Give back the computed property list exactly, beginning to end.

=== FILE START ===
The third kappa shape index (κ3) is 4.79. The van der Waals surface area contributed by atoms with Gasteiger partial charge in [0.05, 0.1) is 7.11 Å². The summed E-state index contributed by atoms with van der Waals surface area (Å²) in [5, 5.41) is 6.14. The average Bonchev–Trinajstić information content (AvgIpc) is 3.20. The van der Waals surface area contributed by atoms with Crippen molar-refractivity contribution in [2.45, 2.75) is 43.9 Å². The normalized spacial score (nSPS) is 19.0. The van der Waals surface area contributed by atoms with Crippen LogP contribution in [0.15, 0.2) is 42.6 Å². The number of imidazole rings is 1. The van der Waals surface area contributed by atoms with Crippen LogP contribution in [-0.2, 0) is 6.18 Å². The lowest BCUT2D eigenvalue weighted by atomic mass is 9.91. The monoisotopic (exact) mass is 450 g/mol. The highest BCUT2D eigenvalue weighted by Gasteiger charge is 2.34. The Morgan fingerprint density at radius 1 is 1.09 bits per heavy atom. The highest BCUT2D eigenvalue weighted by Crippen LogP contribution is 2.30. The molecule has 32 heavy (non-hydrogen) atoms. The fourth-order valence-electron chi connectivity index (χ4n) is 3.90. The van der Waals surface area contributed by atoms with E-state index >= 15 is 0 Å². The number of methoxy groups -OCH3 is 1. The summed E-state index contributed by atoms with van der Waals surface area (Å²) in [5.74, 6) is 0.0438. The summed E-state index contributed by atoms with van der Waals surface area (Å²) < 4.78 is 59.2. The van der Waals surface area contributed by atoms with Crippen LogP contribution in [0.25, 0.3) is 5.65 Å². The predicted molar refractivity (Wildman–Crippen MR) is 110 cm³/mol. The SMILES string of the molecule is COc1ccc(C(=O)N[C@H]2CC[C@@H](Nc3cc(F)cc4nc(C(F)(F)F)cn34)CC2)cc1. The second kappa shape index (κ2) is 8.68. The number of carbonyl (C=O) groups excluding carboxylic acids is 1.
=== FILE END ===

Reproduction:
The third kappa shape index (κ3) is 4.79. The van der Waals surface area contributed by atoms with Gasteiger partial charge in [0.05, 0.1) is 7.11 Å². The summed E-state index contributed by atoms with van der Waals surface area (Å²) in [5, 5.41) is 6.14. The average Bonchev–Trinajstić information content (AvgIpc) is 3.20. The van der Waals surface area contributed by atoms with Crippen molar-refractivity contribution in [2.45, 2.75) is 43.9 Å². The normalized spacial score (nSPS) is 19.0. The van der Waals surface area contributed by atoms with Crippen LogP contribution in [0.15, 0.2) is 42.6 Å². The number of imidazole rings is 1. The van der Waals surface area contributed by atoms with Crippen LogP contribution in [-0.2, 0) is 6.18 Å². The lowest BCUT2D eigenvalue weighted by atomic mass is 9.91. The monoisotopic (exact) mass is 450 g/mol. The highest BCUT2D eigenvalue weighted by Gasteiger charge is 2.34. The Morgan fingerprint density at radius 1 is 1.09 bits per heavy atom. The highest BCUT2D eigenvalue weighted by Crippen LogP contribution is 2.30. The molecule has 32 heavy (non-hydrogen) atoms. The fourth-order valence-electron chi connectivity index (χ4n) is 3.90. The van der Waals surface area contributed by atoms with E-state index >= 15 is 0 Å². The number of methoxy groups -OCH3 is 1. The summed E-state index contributed by atoms with van der Waals surface area (Å²) in [5.74, 6) is 0.0438. The summed E-state index contributed by atoms with van der Waals surface area (Å²) < 4.78 is 59.2. The van der Waals surface area contributed by atoms with Crippen LogP contribution in [0.25, 0.3) is 5.65 Å². The predicted molar refractivity (Wildman–Crippen MR) is 110 cm³/mol. The SMILES string of the molecule is COc1ccc(C(=O)N[C@H]2CC[C@@H](Nc3cc(F)cc4nc(C(F)(F)F)cn34)CC2)cc1. The second kappa shape index (κ2) is 8.68. The number of carbonyl (C=O) groups excluding carboxylic acids is 1.